Afghanistan's post Taliban draft constitution was unveiled at a ceremony in Kabul's presidential palace on Monday, attended by foreign diplomats and former king, Muhammad Zahir Shah.
''The public issuance of this very important draft, the product of consultation and dialogue among Afghans, marks an important milestone in Afghanistan's political development,'' said White House spokesman, Scott McClellan.
The 160 page document was presented to President Hamid Kazai at the ceremony.
The document is set to be debated and then adopted by a special 500 member grand assembly. The constitution paves the way for a presidential system based on what has been termed "moderate Islam".
The unveiling of the constitution completes the first stage of reforms outlined at power sharing talks in Germany in 2001, which created Afghanistan's post war government.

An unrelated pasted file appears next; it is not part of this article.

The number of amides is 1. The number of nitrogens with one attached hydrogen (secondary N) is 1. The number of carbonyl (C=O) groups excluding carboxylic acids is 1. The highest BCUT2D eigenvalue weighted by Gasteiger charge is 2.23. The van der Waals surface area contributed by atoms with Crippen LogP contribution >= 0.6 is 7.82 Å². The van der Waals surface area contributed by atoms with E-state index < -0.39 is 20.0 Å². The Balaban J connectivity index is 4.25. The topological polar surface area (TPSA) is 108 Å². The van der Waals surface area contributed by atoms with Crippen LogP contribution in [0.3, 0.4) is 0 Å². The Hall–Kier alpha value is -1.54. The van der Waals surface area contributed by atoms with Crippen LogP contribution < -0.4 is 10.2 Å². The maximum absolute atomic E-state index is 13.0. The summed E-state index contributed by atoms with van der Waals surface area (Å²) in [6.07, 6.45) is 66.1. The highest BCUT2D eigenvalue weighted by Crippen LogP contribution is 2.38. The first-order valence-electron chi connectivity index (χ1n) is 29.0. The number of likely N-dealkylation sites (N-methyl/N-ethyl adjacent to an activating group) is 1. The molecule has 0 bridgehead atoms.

The new constitution replaces a 50-year-old document that had been largely ignored during years of Soviet occupation and civil war.
The new constitution declares Afghanistan as an ''Islamic Republic'', but does not mention Sharia law (Islamic law) anywhere in the document.
The constitution was unveiled at the same time as a visit by the United Nations Security Council members, touring the country to show its support for the Karzai administration.